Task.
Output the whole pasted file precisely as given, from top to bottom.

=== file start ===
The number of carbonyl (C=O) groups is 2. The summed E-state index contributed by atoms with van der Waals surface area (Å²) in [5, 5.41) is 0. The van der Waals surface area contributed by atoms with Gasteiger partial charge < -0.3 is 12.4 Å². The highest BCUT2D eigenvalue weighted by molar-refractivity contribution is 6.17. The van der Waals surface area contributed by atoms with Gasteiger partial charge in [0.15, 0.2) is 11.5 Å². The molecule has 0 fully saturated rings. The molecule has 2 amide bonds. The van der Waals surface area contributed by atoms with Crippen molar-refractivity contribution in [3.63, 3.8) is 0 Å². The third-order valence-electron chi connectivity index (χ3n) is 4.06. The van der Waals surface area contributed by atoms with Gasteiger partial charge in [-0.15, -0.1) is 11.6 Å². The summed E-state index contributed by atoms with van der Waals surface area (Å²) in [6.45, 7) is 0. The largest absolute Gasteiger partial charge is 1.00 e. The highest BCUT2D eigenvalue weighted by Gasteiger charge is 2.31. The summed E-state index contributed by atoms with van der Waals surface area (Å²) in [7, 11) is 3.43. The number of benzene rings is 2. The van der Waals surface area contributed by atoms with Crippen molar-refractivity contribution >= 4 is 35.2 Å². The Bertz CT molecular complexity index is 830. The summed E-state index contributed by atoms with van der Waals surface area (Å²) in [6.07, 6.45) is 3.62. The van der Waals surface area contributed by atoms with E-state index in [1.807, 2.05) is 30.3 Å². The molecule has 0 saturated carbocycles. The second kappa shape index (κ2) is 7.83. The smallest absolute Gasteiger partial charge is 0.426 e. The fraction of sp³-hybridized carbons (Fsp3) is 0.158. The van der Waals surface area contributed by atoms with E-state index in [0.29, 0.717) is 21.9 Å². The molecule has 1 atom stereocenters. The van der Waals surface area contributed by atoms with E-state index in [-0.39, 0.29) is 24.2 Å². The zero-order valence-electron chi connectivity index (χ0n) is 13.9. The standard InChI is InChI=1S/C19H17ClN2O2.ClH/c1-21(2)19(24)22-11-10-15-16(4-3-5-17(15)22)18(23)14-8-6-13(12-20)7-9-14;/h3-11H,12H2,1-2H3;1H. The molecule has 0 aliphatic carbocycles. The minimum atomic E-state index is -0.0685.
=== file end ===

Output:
The number of carbonyl (C=O) groups is 2. The summed E-state index contributed by atoms with van der Waals surface area (Å²) in [5, 5.41) is 0. The van der Waals surface area contributed by atoms with Gasteiger partial charge < -0.3 is 12.4 Å². The highest BCUT2D eigenvalue weighted by molar-refractivity contribution is 6.17. The van der Waals surface area contributed by atoms with Gasteiger partial charge in [0.15, 0.2) is 11.5 Å². The molecule has 0 fully saturated rings. The molecule has 2 amide bonds. The van der Waals surface area contributed by atoms with Crippen molar-refractivity contribution in [3.63, 3.8) is 0 Å². The third-order valence-electron chi connectivity index (χ3n) is 4.06. The van der Waals surface area contributed by atoms with Gasteiger partial charge in [-0.15, -0.1) is 11.6 Å². The summed E-state index contributed by atoms with van der Waals surface area (Å²) in [6.45, 7) is 0. The largest absolute Gasteiger partial charge is 1.00 e. The highest BCUT2D eigenvalue weighted by Gasteiger charge is 2.31. The summed E-state index contributed by atoms with van der Waals surface area (Å²) in [7, 11) is 3.43. The number of benzene rings is 2. The van der Waals surface area contributed by atoms with Crippen molar-refractivity contribution >= 4 is 35.2 Å². The Bertz CT molecular complexity index is 830. The summed E-state index contributed by atoms with van der Waals surface area (Å²) in [6.07, 6.45) is 3.62. The van der Waals surface area contributed by atoms with E-state index in [1.807, 2.05) is 30.3 Å². The molecule has 0 saturated carbocycles. The second kappa shape index (κ2) is 7.83. The smallest absolute Gasteiger partial charge is 0.426 e. The fraction of sp³-hybridized carbons (Fsp3) is 0.158. The van der Waals surface area contributed by atoms with E-state index in [0.29, 0.717) is 21.9 Å². The molecule has 1 atom stereocenters. The van der Waals surface area contributed by atoms with E-state index in [-0.39, 0.29) is 24.2 Å². The zero-order valence-electron chi connectivity index (χ0n) is 13.9. The standard InChI is InChI=1S/C19H17ClN2O2.ClH/c1-21(2)19(24)22-11-10-15-16(4-3-5-17(15)22)18(23)14-8-6-13(12-20)7-9-14;/h3-11H,12H2,1-2H3;1H. The molecule has 0 aliphatic carbocycles. The minimum atomic E-state index is -0.0685.